(2) The Minister assumed that Singapore construction workers can eventually be three times as productive as currently. This figure is probably arrived at by looking at the best in class, where in places like Australia and Japan, the locals are indeed three times or more productive than a construction worker in Singapore currently.

It is a big ‘IF’. We are currently so far off the chart in productivity compared to other developed countries. Why are we not even attracting Singaporeans into this industry?

Singapore took a different path from other developed countries as we started to prosper in the 1990s. Entrepreneur Jack Sim shared some interesting observations in his Facebook post recently. Jack shared that when he started in the construction industry in 1979, there were very skilled Master Craftsmen, trained Skilled Craftsmen and Apprentices. Jack lamented that ‘the Shanghainese Masters have now passed away. The Singaporeans Master retired. The Malaysian Masters have returned home. The Thais who replaced them also returned home. The Japanese and Korean have also returned home.’ He observed that Singapore started to bring in many who ‘have never done a day of Construction work’. Jack Sim’s presentation involves some generalisation but we can all relate to our present-day situation. The salaries of the migrant workers in construction are low but the cost to employers is not low because of huge levies and accommodation costs. The effect of such a large-scale replacement of skilled craftsmen with low wage workers effectively made these jobs unattractive to locals.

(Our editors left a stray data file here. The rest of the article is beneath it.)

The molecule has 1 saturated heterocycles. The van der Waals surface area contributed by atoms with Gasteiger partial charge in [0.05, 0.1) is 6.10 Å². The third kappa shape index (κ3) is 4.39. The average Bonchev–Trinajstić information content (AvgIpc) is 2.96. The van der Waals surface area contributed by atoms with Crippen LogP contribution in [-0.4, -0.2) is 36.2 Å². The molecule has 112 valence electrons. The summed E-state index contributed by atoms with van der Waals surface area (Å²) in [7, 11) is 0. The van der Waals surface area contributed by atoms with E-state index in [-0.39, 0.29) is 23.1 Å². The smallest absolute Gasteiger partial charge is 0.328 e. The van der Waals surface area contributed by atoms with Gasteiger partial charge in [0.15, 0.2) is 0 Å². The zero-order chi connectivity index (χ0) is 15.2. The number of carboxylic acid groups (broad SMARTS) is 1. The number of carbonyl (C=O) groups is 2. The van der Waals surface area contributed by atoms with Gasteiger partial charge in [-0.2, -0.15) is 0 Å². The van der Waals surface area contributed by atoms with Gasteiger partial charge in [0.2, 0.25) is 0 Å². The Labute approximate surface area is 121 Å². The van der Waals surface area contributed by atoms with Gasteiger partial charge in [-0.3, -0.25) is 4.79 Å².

Today, it is a fact that the productivity of construction workers in Singapore pales in comparison to locals in developed countries. We can only compare ourselves with our ASEAN neighbours. It is one thing to say in theory about how productive Singaporeans can be but another thing to do so in practice because what Australia and Japan have achieved took tremendous efforts. Where are we in this process today?